Savanna Shadow


Now, who could want to eat this little cutie???

Savanna Shadow



This guy, that’s who!  About a year ago I was walking with little Pete at Rollins Savanna.  It was a gorgeous foggy morning.  Dew was beading all the seeds and stems of the switch grass, and we had this wonderland all to ourselves….until I looked up and saw this hawk coming right at us from out of the mist.  At the last moment the leash seemed to register and he swooped up to the top of a very small tree next to us, where he sat glaring balefully at me.  Even now my little dog tops out around 9 lbs, and back then he would have been a nice little morsel for a hungry hawk.

It is hard to believe these days, but redtail hawks were gone from this area because of DDT.  I remember the day I saw my first one, not far from here, about 35 years ago.  It still thrills me to hear their cry and see them circling on an updraft.  And now this park also boasts great-horned owls, ground nesting owls, screech owls, cooper’s hawks, and recently, bald eagles!  How thrilling is that?  But, keep your dog leashed….



Original Painting

A Red-tailed hawk emerges from the mist, flying low over dew-bedecked fall grasses. Lavender and blue and yellow and orange. 30x40" canvas with wide galley-wrap edges, painted black. All of my paintings are created with the highest quality, archival paint. I use only images from my own experience in the field. Painting ships free in the continental US. Please contact me for shipping elsewhere. Thank you!



  1. What a great ominous painting, with the viewer filling in for the hawk’s target. The outspread wings accord with the horizontality of the painting as a whole while at the same time emphasizing the bird’s rapid forward flight toward us. The dewdrop-covered drying switchgrass adds an appeal of its own.

    Liked by 1 person

    1. What a beautiful assessment, Steve. Thank you. I had some trouble getting the hawk to look right~as you can imagine, there wasn’t time to snap a photo. At the urging of my family I have changed him a little, and uploaded the new image. Paul found some images online that were of a similar angle for me to study.

      Liked by 1 person

  2. Neat! A beautiful field of graceful grasses, and then this predator swooping in. Looks like a Corsair fighter plane coming in – – I never get tired of watching them floating around on the thermals, and then pouncing. But then I’m too big to carry off, so I can just relax and enjoy their hunting on an aesthetic level.


    1. Thank you Tanja! Haha, you’re right about that. The spring I brought him home there was a lot of hawk and owl activity in my neighborhood and I was nervous letting him run around the yard. He’d be too big for a cooper’s, now, I think. The big owls could take him but he doesn’t go out alone at night.

      Liked by 1 person

  3. There’s a lot to like in this painting, but one detail that stands out for me is the contrast between the hawk’s upturned wingtips and the downward droop of the grasses’ leaves. Your slight elongation of the wings is effective, too — it helps to convey the speed and power of the bird.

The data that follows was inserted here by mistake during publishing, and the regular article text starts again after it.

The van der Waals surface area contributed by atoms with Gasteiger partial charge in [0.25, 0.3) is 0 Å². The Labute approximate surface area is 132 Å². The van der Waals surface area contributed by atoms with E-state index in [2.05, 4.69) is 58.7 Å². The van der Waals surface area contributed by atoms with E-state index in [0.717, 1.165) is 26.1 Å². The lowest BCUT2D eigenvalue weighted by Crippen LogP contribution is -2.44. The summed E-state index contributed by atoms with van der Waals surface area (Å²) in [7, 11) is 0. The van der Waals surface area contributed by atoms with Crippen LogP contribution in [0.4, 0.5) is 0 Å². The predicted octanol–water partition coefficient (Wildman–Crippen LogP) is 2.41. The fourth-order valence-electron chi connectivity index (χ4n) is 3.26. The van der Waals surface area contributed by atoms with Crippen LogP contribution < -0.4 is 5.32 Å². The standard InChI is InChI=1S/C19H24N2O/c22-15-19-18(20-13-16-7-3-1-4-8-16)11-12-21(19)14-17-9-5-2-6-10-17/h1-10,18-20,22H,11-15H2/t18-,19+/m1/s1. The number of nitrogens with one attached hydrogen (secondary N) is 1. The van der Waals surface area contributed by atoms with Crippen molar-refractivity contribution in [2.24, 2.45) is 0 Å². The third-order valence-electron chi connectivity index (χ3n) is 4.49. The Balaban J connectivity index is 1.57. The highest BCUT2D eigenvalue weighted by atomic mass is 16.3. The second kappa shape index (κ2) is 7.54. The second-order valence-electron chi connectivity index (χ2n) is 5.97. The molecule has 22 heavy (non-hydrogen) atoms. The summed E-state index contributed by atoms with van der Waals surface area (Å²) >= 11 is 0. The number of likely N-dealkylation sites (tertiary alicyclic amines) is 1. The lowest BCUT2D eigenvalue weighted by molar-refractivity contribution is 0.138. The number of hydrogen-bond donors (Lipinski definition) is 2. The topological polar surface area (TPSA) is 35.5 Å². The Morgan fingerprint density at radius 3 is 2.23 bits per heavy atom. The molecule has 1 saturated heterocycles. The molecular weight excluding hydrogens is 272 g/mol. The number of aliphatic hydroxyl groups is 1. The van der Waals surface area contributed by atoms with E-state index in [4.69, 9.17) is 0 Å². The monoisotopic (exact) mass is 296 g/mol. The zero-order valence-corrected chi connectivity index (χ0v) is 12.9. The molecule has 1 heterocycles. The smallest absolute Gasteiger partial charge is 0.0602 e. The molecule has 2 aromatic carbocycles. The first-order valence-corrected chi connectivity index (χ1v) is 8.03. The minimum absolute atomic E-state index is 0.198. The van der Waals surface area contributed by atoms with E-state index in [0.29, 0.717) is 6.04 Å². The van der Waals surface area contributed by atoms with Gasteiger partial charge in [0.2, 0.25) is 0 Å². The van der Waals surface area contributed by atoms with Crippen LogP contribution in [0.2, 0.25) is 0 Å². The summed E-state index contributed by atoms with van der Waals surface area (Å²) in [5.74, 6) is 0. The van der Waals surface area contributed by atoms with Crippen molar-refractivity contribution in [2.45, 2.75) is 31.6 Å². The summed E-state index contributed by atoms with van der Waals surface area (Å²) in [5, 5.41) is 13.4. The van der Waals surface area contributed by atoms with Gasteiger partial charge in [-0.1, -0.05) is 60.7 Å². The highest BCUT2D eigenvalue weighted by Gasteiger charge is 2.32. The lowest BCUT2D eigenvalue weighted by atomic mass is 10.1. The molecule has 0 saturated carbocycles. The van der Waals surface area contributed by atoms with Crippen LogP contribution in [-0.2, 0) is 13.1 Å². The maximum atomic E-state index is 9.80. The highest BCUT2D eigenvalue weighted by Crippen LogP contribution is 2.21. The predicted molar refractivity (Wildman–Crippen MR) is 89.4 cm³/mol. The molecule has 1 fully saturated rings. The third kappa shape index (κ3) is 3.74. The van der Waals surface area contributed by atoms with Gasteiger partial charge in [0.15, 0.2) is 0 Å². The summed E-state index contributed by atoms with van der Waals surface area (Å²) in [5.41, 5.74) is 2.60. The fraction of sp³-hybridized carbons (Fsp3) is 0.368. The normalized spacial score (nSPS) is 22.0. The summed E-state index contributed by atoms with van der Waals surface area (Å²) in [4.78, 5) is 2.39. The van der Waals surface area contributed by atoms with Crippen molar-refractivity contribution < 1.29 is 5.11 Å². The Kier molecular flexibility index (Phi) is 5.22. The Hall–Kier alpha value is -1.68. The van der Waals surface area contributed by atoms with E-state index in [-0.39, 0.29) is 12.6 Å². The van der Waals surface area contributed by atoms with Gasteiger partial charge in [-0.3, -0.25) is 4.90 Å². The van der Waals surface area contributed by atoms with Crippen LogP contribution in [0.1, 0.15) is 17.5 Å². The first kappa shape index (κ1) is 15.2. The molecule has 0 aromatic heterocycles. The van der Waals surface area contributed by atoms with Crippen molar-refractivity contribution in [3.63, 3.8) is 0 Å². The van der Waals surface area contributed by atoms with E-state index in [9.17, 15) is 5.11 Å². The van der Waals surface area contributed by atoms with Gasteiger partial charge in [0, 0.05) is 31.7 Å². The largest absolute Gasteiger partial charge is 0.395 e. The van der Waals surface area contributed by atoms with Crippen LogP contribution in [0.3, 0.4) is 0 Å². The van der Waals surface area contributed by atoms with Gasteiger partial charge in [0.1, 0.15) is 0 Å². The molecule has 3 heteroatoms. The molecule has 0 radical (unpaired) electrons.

Around here, the leash is important, too, lest a wandering pup poke a nose into a grass-filled bank and get snatched by a ground-based reptile!


    1. Thank you. I hadn’t particularly noticed that about the opposing curves but you are right. I liked the elongated wings but family and friends persuaded me to make the body larger so I have, and I have updated the image in the post accordingly.
      Haha, yes, I imagine so! We don’t have those here (well, actually, sometimes we do but that is a different story) but we do have monster fish that would be happy to devour the little guy. He loves to jump into the water so I’m cautious what water I let him near.

      Liked by 2 people

  4. I noticed the same detail as Linda, the curves of the wings and the curves of the grasses going in different directions. The off-center hawk is dynamic, lovely warm hues in the grasses.
    Sad to imagine red-tailed hawks being uncommon, there are so many here in New England, but the population must have declined here as well a while back.


  5. We’re fortunate to have lots of red tails here. San Francisco Bay area. Reminds me of a photo of a red tail I took last year at Point Reyes. I’ll have to post it soon. The image of a raptor coming right at you is heart stopping.


  6. This is an unusual combination of very lovely (those grasses) and positively electric! It brings to mind a large woodland park across the water from Seattle, on Bainbridge Island, where signs warn visitors to beware because owls in that area have been known to be very aggressive and swoop down at pets and walkers. I’m not sure which I’d choose in a swoop-down…… red-tailed or owl? Grew up with Red-tailed hawks as an ever-present sight soaring over the fields behind our house, I grew up on the other side of Lake Michigan.


    1. Thank you very much! Yes, it was an electrifying moment, that is for sure. I’m fascinated to learn there are aggressive owls on Bainbridge! And that in turn reminds me of what a biologist friend just told me~she has to watch out for aggressive monkeys that escaped durning the filming of a tarzan movie in Florida! Good grief!
      Lake Michigan is pretty wonderful, isn’t it? I think I’d trade it for Bainbridge Island, though, if I had the chance.

      Liked by 1 person

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